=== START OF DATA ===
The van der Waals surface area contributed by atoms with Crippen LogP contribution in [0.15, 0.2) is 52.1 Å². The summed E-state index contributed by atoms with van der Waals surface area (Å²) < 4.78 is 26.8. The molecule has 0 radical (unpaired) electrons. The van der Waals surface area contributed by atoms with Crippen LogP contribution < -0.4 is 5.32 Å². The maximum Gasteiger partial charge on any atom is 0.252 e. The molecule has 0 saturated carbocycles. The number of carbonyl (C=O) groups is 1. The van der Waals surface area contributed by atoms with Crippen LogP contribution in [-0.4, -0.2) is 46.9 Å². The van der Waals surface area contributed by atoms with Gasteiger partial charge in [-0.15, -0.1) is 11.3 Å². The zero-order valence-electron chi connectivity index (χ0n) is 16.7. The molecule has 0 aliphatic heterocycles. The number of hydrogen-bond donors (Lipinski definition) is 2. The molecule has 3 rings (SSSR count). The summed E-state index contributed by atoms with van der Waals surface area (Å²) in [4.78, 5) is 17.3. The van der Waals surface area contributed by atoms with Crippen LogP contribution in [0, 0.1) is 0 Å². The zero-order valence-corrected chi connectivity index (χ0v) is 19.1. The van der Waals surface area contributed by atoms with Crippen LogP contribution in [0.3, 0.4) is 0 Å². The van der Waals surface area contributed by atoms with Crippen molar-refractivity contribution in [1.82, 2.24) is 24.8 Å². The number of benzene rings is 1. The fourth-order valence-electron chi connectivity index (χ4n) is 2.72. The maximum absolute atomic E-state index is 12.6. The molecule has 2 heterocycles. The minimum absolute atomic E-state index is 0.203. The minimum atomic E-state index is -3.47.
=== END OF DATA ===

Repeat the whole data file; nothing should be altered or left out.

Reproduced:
The van der Waals surface area contributed by atoms with Crippen LogP contribution in [0.15, 0.2) is 52.1 Å². The summed E-state index contributed by atoms with van der Waals surface area (Å²) < 4.78 is 26.8. The molecule has 0 radical (unpaired) electrons. The van der Waals surface area contributed by atoms with Crippen LogP contribution < -0.4 is 5.32 Å². The maximum Gasteiger partial charge on any atom is 0.252 e. The molecule has 0 saturated carbocycles. The number of carbonyl (C=O) groups is 1. The van der Waals surface area contributed by atoms with Crippen LogP contribution in [-0.4, -0.2) is 46.9 Å². The van der Waals surface area contributed by atoms with Gasteiger partial charge in [-0.15, -0.1) is 11.3 Å². The zero-order valence-electron chi connectivity index (χ0n) is 16.7. The molecule has 0 aliphatic heterocycles. The number of hydrogen-bond donors (Lipinski definition) is 2. The molecule has 3 rings (SSSR count). The summed E-state index contributed by atoms with van der Waals surface area (Å²) in [4.78, 5) is 17.3. The van der Waals surface area contributed by atoms with Crippen LogP contribution in [0, 0.1) is 0 Å². The zero-order valence-corrected chi connectivity index (χ0v) is 19.1. The van der Waals surface area contributed by atoms with Crippen LogP contribution in [0.3, 0.4) is 0 Å². The van der Waals surface area contributed by atoms with Crippen molar-refractivity contribution in [1.82, 2.24) is 24.8 Å². The number of benzene rings is 1. The fourth-order valence-electron chi connectivity index (χ4n) is 2.72. The maximum absolute atomic E-state index is 12.6. The molecule has 2 heterocycles. The minimum absolute atomic E-state index is 0.203. The minimum atomic E-state index is -3.47.